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What Deferred Action is.

Deferred action is a discretionary determination to defer removal action of an individual as an act of prosecutorial discretion. Deferred action does not confer lawful status upon an individual. In addition, although an alien granted deferred action will not be considered to be accruing unlawful presence in the United States during the period deferred action is in effect, deferred action does not absolve individuals of any previous or subsequent periods of unlawful presence.

Under existing regulations, an individual who has been granted deferred action is eligible to receive employment authorization for the period of deferred action, provided he or she can demonstrate “an economic necessity for employment.” Deferred action can be terminated at any time at the agency’s discretion or renewed by the agency.


What Deferred Action is NOT.

Deferred Action is NOT a path to citizenship or amnesty. The grant of deferred action under this new directive does not provide an individual with permanent lawful status or a pathway to obtaining permanent lawful status. Only the Congress, acting through its legislative authority, can confer the right to permanent lawful status. Moreover, Individuals who have been convicted of a felony offense, a significant misdemeanor offense, or three or more other misdemeanor offenses not occurring on the same date and not arising out of the same act, omission, or scheme of misconduct are not eligible to be considered for deferred action under the new process. 

How do I know if I qualify?

 Individuals who qualify for the Deferred Action Process must meet these requirements:

  • Came to the United States before reaching your 16th birthday.
  • Have continuously resided in the United States since January 1, 2010, up to the present time (except for brief, casual, and innocent absences).
  • Were physically present in the United States on January 1, 2010, and at the time of making your request for consideration of deferred action with USCIS.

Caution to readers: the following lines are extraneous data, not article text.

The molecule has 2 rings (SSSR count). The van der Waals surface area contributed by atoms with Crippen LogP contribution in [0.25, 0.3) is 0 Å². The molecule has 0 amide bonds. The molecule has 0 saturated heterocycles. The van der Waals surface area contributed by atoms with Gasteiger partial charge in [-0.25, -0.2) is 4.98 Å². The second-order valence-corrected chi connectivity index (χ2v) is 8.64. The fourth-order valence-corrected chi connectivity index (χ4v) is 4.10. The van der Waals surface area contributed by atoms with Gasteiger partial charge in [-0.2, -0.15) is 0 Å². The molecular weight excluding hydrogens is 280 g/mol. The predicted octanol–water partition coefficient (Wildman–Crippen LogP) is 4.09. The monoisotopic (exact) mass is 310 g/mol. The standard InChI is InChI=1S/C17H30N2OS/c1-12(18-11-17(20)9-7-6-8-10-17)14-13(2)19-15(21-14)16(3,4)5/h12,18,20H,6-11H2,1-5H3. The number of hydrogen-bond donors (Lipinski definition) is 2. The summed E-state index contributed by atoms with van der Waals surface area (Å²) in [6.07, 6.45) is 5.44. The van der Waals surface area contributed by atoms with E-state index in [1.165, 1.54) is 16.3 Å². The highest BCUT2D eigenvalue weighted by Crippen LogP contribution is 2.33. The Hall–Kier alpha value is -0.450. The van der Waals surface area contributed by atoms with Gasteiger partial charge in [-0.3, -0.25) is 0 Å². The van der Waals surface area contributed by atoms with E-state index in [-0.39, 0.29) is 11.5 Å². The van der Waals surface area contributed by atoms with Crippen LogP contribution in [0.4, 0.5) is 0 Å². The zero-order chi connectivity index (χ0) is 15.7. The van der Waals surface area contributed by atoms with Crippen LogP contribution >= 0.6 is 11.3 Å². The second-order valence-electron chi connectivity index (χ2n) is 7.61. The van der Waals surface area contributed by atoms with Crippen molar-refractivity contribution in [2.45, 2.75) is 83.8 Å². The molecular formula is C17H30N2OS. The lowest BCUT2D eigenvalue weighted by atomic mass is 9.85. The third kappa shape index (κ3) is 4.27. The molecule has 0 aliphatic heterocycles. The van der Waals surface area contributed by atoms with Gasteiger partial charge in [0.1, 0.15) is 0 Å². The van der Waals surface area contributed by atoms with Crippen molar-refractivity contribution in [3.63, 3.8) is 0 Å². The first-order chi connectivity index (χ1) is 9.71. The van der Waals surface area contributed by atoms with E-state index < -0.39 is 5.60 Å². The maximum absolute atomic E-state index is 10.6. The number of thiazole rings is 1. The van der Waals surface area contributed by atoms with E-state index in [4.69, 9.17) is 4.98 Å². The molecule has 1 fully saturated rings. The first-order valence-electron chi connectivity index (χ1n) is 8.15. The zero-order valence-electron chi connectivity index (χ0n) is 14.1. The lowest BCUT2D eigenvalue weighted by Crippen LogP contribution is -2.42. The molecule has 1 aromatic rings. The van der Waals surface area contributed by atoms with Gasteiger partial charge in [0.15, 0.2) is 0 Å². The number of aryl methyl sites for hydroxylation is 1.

• Entered without inspection before January 1, 2010, or your lawful immigration status expired as of January 1, 2010
  • Are currently in school, have graduated from high school, have obtained a general education development certificate, or are honorably discharged veterans of the Coast Guard or Armed Forces of the United States
  • Have not been convicted of a felony, significant misdemeanor, three or more other misdemeanors, and do not otherwise pose a threat to national security or public safety. If you're not sure what this means click here.

Can I travel outside the United States with Deferred Action?

With Deferred Action, you can apply for Advanced Parole into the United States. Advanced Parole gives you permission to legally reenter the United States after leaving. With Deferred Action, you should not leave the United States without first obtaining Advanced Parole to reenter. To qualify for Advanced Parole, you must have a strong humanitarian reason for leaving the United States. If you mother is in the hospital in Guatemala, you may qualify for Advanced Parole. If you want to go to the beaches in Cancun, you probably don’t qualify. Also, if you have lived illegally in the United States (without Deferred Action) after the age of 18, traveling out of the United States may stop you from gaining future legal status in the United States.


What do I do now?

If you feel that this new directive affects you or members of your family, we urge you contact our offices to schedule an appointment to discuss your matter, or you can get started by clicking the link below.

Act Now: See if you Qualify!